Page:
The Town of Devon is currently developing a Lead Management Plan and as such will be participating in a lead sampling program from May-September 2020.
The Town of Devon operates a robust water treatment plant with strict water quality parameters regulated by the Alberta government. Our water is tested by an independent lab for parameters that include lead.
The water plant produces water with no significant levels of lead as it leaves the plant. Nationally, there have been concerns about lead levels that could be found at the customer’s tap through lead piping or fixtures. This is why Health Canada released their new Maximum Acceptable Concentration for lead in drinking water as 5 ug/l (.005 mg/l) from the previous 10 ug/l (0.01 mg/l) in March of 2019. The other big change is that this maximum level is now at the customer’s tap and not to the customer’s service line.
Water is practically free from lead as it leaves the water plant but it has the potential to pick up lead from lead pipes and plumbing fixtures. The biggest contributor of lead leaching into the water and the areas of highest concern are older areas (pre 1950) of residential construction with lead service lines (pipes).
The Town of Devon is not aware of any lead service lines on the public (town) side. The other section of the service line is on the private (homeowner) side. As far as the town knows there are no records of lead lines on the private side but data will be collected over the course of the study period to confirm.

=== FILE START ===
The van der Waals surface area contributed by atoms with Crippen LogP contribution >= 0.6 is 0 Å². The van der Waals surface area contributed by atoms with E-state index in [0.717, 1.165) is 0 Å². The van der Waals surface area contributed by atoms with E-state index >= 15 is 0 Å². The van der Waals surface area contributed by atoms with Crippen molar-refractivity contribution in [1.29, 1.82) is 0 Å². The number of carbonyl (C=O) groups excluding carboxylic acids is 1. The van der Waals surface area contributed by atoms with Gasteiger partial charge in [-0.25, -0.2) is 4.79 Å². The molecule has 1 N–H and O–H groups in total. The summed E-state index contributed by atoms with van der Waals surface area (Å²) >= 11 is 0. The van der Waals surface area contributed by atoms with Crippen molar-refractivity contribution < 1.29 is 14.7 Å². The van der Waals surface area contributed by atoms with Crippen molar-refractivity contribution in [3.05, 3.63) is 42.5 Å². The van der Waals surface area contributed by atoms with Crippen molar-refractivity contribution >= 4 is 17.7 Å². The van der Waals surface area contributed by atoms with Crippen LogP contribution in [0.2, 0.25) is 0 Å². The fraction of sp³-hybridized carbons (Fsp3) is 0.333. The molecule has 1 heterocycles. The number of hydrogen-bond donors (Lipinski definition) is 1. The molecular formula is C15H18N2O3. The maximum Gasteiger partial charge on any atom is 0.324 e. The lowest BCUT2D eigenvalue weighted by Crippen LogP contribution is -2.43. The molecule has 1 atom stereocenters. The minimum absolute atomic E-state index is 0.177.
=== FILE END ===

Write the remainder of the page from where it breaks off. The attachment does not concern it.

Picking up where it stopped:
Our drinking water is protected from corrosion by ensuring the pH is roughly 8. This pH coupled with a moderate amount of natural alkalinity helps to inhibit any leaching activity. This helps to control lead levels.
Ensuring good water quality at the tap means running the water you use to drink and cook with until the water is cold. This ensures your water is fresh. The water needs to spend approximately 6 hours in a lead line before lead is able to leach into the water.
If you are still concerned about water quality, a certified NSF -53 filter (International standard for lead removal) can be used as a Point of Use filter on the water tap itself or in a water pitcher. These can usually be found at the local grocery store or hardware store. If you use an under-the-counter water filter or a fridge water-dispenser, ensure the filters are NSF-53 certified.
Ensure filters are changed as per manufacturer’s instructions.
There are many accredited environmental laboratories in Edmonton that can perform water testing for lead. Contact us if you have questions.
For information on the potential hazards of lead in drinking water here is a link to Health Canada’s publication “What About Lead”
For a list of Questions and Answers about lead in drinking water here is a link to Alberta Health’s “Common Questions about Lead and Drinking Water”
The best way to contact the Water Treatment Plant is via email. If this is not an option, please call the number below and leave a message with contact information and someone from the plant will get back to you within 48 hours.